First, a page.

Ambassador Horie hosts a celebration of the birthday of the Emperor of Japan


 By Bill Jaynes
The Kaselehlie Press
November 17, 2016
Pohnpei, FSM—The rain that poured in torrents as guests arrived failed to dampen their spirits as they gathered for an early celebration of Emperor Akihito’s 83rd birthday, a national holiday of Japan. The Emperor’s birthday is not until December 23, but Japan’s Ambassador Ryoichi Horie told his guests that he wanted to be certain that there was a chance to celebrate the FSM’s relationship with all of the upcoming holidays and other events.
He congratulated the FSM on its 30th Anniversary of independence and reminded the guests that though for all but two of those years, the FSM and Japan have had formal diplomatic relations, Japan and what became the FSM have had relations for over 100 years. The first generation of Japanese immigrants came to Chuuk and other islands of Micronesia at the end of the 19th century. He said that one survey shows that about 20 percent of the total current population of the FSM has ancestors from Japan and named several notable Micronesians, including the nation’s first President Tosiwo Nakayama, Susumu Aizawa, a Chuukese professional baseball player in Japan who is an uncle of Ambassador John Fritz, and Koben Mori, the ancestor of former President Manny Mori.

He spoke of shared components of vocabulary such as sashimi, shoyu, denki, Jidosha, nabe, and taiso, the latter of which he discovered is being practiced as morning exercise at Pohnpei Catholic School. And he spoke about “Gambare”, a word that means “cheer up”, “don’t give up”, and “keep it up”. He told the audience that the students of Kosrae High School, some of whom will be attending a tsunami awareness training in Japan next week just after Japan had another tsunami warning after an earthquake, sang a song for him that they had written entitled “Gambare Kosrae”.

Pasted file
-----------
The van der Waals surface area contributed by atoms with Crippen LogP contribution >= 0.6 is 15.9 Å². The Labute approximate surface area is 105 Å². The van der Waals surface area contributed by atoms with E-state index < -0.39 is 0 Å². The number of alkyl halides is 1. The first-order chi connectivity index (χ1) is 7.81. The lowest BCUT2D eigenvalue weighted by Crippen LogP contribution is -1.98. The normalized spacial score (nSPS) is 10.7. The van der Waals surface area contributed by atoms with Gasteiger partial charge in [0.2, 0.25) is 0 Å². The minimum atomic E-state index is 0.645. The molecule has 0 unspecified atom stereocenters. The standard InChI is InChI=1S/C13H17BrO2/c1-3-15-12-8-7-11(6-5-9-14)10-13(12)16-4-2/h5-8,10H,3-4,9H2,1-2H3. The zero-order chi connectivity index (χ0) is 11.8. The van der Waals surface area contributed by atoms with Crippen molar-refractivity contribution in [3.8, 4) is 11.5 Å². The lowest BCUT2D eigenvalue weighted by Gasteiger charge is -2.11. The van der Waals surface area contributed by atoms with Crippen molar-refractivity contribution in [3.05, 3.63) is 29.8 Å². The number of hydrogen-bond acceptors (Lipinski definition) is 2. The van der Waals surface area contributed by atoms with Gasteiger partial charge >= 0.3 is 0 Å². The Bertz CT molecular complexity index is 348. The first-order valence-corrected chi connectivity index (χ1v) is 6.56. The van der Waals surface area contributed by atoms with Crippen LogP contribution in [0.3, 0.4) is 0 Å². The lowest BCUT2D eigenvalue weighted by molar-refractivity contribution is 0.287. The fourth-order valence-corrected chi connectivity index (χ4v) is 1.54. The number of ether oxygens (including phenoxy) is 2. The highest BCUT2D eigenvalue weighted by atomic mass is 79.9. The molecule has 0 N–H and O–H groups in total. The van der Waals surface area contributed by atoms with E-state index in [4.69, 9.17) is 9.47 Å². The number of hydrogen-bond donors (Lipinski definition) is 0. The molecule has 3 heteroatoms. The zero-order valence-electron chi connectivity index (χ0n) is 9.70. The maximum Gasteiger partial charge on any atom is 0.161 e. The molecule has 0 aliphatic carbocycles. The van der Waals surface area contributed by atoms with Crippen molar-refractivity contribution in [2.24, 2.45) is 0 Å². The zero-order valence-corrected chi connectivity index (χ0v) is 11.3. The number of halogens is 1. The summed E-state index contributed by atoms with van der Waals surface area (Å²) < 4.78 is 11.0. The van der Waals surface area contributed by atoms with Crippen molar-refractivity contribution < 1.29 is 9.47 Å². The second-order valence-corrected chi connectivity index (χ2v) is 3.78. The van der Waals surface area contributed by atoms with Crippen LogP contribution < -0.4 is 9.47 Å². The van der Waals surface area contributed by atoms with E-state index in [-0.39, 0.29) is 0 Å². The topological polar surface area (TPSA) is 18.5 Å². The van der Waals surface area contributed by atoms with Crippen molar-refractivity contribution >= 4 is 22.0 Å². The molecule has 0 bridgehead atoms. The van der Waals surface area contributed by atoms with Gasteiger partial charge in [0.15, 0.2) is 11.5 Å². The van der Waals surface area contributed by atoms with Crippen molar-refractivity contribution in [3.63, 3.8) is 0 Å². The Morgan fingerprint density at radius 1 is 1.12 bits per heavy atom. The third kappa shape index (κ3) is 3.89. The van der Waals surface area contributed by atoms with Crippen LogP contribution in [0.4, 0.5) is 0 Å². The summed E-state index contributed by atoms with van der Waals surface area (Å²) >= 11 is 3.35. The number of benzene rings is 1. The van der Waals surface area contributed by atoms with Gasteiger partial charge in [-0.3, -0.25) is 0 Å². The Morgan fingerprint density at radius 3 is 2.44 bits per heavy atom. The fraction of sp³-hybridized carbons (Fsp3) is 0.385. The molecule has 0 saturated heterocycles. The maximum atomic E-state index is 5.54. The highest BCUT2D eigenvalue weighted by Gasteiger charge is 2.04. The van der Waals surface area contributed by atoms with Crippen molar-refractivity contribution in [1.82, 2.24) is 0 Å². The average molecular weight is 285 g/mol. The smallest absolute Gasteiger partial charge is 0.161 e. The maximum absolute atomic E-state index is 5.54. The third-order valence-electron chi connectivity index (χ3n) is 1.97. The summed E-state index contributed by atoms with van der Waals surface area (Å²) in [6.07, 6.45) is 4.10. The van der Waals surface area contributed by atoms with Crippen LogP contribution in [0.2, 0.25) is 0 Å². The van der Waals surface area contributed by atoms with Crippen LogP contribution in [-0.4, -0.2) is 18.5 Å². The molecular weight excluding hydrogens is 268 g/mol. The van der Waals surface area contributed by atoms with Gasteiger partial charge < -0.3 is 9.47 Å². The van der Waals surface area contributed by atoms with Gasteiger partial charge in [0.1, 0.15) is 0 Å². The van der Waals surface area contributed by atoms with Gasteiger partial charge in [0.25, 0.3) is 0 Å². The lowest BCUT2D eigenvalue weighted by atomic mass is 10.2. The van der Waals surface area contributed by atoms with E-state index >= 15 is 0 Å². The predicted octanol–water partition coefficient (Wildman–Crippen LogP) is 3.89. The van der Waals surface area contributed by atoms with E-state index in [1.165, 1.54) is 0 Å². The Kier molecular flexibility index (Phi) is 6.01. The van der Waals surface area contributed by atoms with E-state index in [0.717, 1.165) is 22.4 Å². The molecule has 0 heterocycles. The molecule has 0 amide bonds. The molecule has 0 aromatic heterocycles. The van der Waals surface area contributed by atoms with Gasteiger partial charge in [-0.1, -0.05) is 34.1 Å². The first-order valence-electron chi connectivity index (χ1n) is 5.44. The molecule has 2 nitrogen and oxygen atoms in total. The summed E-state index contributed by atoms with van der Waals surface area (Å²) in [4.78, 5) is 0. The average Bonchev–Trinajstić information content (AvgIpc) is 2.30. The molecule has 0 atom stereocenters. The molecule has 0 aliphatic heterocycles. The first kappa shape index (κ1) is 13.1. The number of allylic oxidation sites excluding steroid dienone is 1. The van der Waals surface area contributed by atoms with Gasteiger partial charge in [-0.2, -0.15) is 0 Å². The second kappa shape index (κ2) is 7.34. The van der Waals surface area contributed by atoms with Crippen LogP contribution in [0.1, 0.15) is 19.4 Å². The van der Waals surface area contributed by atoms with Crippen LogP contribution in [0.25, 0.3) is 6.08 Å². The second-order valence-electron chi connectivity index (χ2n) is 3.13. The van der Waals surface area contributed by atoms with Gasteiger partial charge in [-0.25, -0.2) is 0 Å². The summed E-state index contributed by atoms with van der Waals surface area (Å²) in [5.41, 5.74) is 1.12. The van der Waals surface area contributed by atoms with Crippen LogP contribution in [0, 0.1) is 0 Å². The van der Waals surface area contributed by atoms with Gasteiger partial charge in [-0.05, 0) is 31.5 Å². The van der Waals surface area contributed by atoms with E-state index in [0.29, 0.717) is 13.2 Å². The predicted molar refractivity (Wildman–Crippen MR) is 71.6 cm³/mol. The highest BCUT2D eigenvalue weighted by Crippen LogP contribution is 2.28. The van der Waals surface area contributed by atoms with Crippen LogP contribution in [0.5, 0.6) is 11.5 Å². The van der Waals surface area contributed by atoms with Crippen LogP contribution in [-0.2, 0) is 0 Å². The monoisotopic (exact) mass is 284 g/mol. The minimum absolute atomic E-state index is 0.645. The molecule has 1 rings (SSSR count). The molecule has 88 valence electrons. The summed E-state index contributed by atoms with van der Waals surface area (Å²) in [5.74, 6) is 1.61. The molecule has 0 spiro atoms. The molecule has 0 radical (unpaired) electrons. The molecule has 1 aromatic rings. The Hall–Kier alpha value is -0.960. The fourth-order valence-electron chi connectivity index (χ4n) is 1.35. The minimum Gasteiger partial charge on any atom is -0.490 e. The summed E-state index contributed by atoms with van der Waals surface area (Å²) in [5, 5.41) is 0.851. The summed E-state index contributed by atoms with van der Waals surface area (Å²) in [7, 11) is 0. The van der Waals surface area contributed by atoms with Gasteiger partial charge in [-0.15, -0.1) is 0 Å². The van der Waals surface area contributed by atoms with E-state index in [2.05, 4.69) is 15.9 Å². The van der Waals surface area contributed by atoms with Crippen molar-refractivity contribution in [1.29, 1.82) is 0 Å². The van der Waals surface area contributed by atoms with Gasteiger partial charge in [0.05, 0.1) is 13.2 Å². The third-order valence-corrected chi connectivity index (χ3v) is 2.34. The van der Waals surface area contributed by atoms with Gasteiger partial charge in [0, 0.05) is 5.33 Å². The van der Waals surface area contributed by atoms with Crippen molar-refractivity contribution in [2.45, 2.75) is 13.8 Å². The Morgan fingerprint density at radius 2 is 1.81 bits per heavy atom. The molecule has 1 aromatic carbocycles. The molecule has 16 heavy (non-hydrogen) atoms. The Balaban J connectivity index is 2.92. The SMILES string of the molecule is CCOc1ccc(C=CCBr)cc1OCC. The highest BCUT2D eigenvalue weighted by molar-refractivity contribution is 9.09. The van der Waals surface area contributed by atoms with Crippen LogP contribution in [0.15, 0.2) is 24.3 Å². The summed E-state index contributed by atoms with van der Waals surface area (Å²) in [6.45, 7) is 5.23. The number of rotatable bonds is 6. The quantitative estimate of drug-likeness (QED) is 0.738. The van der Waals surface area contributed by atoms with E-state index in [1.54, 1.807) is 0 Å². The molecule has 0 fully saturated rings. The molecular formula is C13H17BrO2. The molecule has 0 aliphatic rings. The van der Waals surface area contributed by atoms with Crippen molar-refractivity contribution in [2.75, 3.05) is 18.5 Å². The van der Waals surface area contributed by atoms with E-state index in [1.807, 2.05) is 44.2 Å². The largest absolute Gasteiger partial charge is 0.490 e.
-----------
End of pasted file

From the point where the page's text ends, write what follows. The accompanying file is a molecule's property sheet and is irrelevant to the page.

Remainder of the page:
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He asked several Kosraeans in the audience, including FSM Vice President Yosiwo George to sing the song. They gladly complied and Ambassador Horie joined along.
Japan had a supporting role in helping the FSM to gain World Heritage site status for Nan Madol. He announced that Tokyo Broadcasting Station, which visited Nan Madol to produce a documentary this summer would be airing that documentary during the weekend to millions of people in Japan. He said that he hoped that it would prompt many visitors over the coming years.
Ambassador Horie proposed a toast to the health and prosperity of everyone and the friendship between Japan and the Federated States of Micronesia.
Before also offering a toast, FSM’s Acting Secretary for Foreign Affairs Samson Pretrick represented the FSM in wishing the health and prosperity of Japan’s Emperor Akihito and the long lasting relationship between the FSM and Japan.